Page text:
This house was once used as a convalescent home in the 1950s. The side porch was added later, with the original porch being in the front of the house, bracketing the door and the window just to the left.
In true Loveland style, this house had a sculpture out front. So I had to be sure to snap a photo that included the artwork front and center.
Norton Fansler constructed this building for a local minister, but later moved into it himself. The minister had a separate front entrance to the parlor for when funerals were conducted in his home.
History Colorado includes a nice description of this house:
Constructed by Loveland contractor and builder Norton C. Fansler in 1905, the house is a good local example of a vernacular variation of a late Queen Anne style residence. The style was popular in Colorado during the late 19th century and the first few years of the 20th century. The Fansler House represents the Free-Classic subtype of the style as applied to a moderate sized, 1½-story wood frame dwelling. — HistoryColorado.org
As I was taking the photo of the sculpture in front of the house, I noticed the beautiful design along the side gable of the building. So I swung around to the side to capture the lovely spoke design at the top of the gable. It’s beautifully painted to highlight the detailing.
This building sits much closer to the street, which hints at the fact that it was first built as a commercial property. It was used as a grocery store until the mid-1990s when it became a private residence.
This beautifully detailed house was added to the National Register of Historic Places in 2004. History Colorado gives the following description of the architecture of the house:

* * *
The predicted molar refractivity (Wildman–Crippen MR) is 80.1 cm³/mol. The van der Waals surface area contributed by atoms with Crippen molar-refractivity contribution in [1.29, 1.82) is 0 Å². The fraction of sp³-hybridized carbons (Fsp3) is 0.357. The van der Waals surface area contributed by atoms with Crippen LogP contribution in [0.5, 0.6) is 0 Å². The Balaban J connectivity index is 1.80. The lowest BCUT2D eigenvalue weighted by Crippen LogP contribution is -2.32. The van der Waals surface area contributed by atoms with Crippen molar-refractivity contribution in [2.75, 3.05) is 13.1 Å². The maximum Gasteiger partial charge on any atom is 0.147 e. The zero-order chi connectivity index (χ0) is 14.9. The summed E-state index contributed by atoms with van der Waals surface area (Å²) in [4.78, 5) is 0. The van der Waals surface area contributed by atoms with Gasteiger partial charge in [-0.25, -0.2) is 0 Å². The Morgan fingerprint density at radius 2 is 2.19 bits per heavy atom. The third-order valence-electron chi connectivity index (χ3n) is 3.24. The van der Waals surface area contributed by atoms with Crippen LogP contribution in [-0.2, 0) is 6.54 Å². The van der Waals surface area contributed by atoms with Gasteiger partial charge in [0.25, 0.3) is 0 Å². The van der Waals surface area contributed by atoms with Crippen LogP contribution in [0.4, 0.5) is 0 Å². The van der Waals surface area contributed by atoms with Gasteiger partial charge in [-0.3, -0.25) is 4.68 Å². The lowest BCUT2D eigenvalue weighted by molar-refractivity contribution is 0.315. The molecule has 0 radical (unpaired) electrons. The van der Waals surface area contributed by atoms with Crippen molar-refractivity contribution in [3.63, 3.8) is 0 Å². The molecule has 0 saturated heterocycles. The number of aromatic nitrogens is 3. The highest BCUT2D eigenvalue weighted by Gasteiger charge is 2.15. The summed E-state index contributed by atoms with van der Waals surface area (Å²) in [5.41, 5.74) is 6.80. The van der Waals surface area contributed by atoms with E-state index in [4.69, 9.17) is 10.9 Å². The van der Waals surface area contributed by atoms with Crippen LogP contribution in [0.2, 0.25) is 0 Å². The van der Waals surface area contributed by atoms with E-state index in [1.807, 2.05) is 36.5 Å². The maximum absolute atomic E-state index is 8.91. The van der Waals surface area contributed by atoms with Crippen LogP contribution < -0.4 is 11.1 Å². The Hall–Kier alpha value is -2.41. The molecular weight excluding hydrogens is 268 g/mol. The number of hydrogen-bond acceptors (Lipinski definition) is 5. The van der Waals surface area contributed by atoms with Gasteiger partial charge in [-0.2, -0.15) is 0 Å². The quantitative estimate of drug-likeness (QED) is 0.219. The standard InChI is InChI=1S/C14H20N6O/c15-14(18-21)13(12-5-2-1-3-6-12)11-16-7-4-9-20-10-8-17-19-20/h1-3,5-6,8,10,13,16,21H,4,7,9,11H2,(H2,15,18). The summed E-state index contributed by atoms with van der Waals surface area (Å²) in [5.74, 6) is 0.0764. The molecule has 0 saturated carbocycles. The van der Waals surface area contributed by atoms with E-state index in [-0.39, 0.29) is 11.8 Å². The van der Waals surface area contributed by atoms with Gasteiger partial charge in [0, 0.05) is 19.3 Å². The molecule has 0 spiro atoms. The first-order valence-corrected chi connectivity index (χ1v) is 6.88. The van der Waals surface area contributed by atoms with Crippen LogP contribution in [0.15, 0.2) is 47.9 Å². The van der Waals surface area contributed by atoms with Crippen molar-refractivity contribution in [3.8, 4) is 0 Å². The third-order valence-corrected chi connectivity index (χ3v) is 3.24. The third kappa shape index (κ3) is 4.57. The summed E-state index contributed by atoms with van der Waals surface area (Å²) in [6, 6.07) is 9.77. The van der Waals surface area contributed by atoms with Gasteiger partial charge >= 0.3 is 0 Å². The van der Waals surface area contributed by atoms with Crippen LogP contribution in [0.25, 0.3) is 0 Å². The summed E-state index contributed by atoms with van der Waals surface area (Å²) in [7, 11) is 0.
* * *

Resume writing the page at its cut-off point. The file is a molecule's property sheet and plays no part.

The 1897 Benson House is an excellent example of the Edwardian style in Loveland. Built for prominent local businessman and politician Aaron Shaw Benson, the two-story brick house retains much of its original material. Details such as dentil molding, Tuscan columns, and segmental arch windows further show the transition from Queen Anne to the classically influenced Edwardian. An expanded carriage house and shed complete the property. — HistoryColorado.org
This was the only house on the tour that hasn’t been kept up very well lately. Though its original beauty still shines through, a bit of TLC might go a long way. (I suspect the current owner may be elderly and unable to keep up with maintenance at this point.)
The original owner of the house, Lee J. Kelim, constructed one of Loveland’s earliest power plants. Kelim didn’t live in this house long before selling it to the mayor of Loveland, Harry Kelly.
It appears that the name of this house was misspelled in the tour guide. The guide lists it as the Mahaffey House, but the Loveland list of local landmarks says it’s the Mehaffey House.
A park has been named after Winfield Mehaffey. You can read a bit about the history of the park and Mr. Mehaffey’s relationship to that land in this Mehaffey Park History.
Frank Bartholf built this house as part of a small subdivision. He also financed a fire team and helped to build Loveland’s first opera house. Francis M. and Edith Samuels were the first owners of this house.
The steep gables, exposed woodwork, archway over the door and prominent front chimney are elements of the English-Norman Cottage style of architecture.
This house also has the steep gables, exposed woodwork, and brick, but it includes a turret-style front entrance.
This church is now a private residence. It used to have a bell tower that has since been removed.
And here ends the residential history tour from the Walk Historic Loveland brochure. I want to give Kudos once again to Loveland for putting together such a user-friendly document that’s easy to cart around while checking out these historic places. The only thing I’d wish they’d add is a section of their website that delves in a little deeper than they were able to go on the small page that each property was allotted — with a link given at the end of the tour guide so it’s easy to find.
There were many, many other wonderful houses that I snapped photos of along my way. I’ll be sharing those in an upcoming post.
Tidbits of information were gleaned from the following sources:
Walk Historic Loveland was my greatest resource. You can view an online version at: http://www.cityofloveland.org/modules/showdocument.aspx?documentid=8711
The History Colorado page of registered historic properties in Larimer County.
The list of Loveland Historic Landmarks & Historic Districts.
There’s also the list of national landmarks on the National Park Service website. I didn’t end up using this resource, but I thought I’d include it here incase anyone wants to dive deeper.